Acquisition puts instrumentation specialists Faria and Beede together,
enabling them to target larger OEMs
BY JACK BURKE
With more than 150 years of combined experience in the instrumentation marketplace, the Thomas G. Faria Corp.
and Beede Instruments are far from
But the two specialist companies
are embarking on a new path as they
combine forces in an effort to grab a
larger share of the industrial market and
be able to better compete for business
from larger equipment manufacturers.
With Faria’s recent acquisition of
Beede Instruments, the two companies will be able to build on the specific market niches they have developed
over their long histories, said David
Hickey, president and CEO of Faria.
“There are a lot of synergies in
the two companies and in what we
do and how we do it,” Hickey said.
“Logistically we’re only two and a half
hours apart and although some may
consider the two companies to be
competitors, we rarely run up against
each other with our customer base.”
Hickey said Faria, which was estab-
lished in 1956, has a reputation as a
significant supplier in the marine mar-
ket and has more than 70% market
share in that segment. Marine instru-
mentation represents about 55% of
Faria’s revenue stream and up to
65% when aftermarket is included.
Beyond marine markets, one of
Faria’s claims to fame is instrumentation for the U.S. military.
Hickey said Faria instruments are in
Beede, which started its business
in 1917, is one of the oldest U.S.
gauge manufacturers and works with
a broad range of industrial OEM man-
ufacturers, said Ron Janisch, presi-
dent of Beede Instruments.
“It’s still the Thomas G. Faria Corp.,
but the Beede logo, the Beede name,
the Faria name and the Faria logo will
be carried as independent brands,”
Hickey said. “Because there’s no over-
lap of customer base whatsoever, the
customer base will continue to be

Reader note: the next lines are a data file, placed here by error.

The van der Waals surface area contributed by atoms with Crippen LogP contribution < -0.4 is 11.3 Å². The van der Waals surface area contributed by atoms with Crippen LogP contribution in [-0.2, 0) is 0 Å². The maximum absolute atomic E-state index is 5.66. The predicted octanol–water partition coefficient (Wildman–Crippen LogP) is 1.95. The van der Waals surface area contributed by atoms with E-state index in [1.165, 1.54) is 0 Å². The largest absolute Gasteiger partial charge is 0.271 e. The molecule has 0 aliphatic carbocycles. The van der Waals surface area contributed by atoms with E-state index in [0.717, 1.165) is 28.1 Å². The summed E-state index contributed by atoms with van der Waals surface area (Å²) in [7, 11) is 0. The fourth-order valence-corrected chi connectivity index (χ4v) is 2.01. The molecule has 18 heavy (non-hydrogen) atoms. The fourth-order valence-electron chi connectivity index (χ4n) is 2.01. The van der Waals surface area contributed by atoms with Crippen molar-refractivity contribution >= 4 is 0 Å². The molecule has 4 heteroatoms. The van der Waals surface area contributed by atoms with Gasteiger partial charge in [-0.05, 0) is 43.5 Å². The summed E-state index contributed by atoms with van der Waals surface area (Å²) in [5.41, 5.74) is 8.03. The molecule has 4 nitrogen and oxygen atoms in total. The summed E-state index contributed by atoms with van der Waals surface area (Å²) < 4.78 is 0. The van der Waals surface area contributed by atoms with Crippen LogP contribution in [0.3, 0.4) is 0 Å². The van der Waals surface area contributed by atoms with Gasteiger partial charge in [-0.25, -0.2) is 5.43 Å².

served by the Beede name and the
Beede facilities and vice versa. At the
same time, because we have syner-
gistic and complementary technolo-
gies, we will be able to offer our cus-
tomer base expanded technologies.”
Janisch will continue to run Beede
and there are no plans to consolidate
production, design or engineering staffs
or facilities. Faria’s headquarters will
remain in Uncasville, Conn., while
Beede’s will remain in Penacook, N.H.
Although both companies will maintain design teams, those employees will interact regularly — sometimes daily — to develop products,
“In terms of facilities, our intent is to
While the Thomas G. Faria Corp. acquired Beede Instruments, both brands will remain and
operate both facilities,” Hickey said.
“At some point in time, if it makes
more sense to move this process
from Connecticut to New Hampshire
or vice versa, we’ll do it based on
logic, efficiencies and making sure
the customer satisfaction is improved
instead of lessened.”
Hickey, who took over as CEO of
Faria in 2011, said the decision to
acquire Beede came from internal
discussions on how to achieve mar-
Beede will maintain its facilities, including its laboratories, in Penacook, N.H.
The Thomas G. Faria Corp. began in 1956 and one of its first products was electric tachom-
eters for automobiles. The company’s product line includes gauges for automotive, recre-
ational, marine and military vehicles.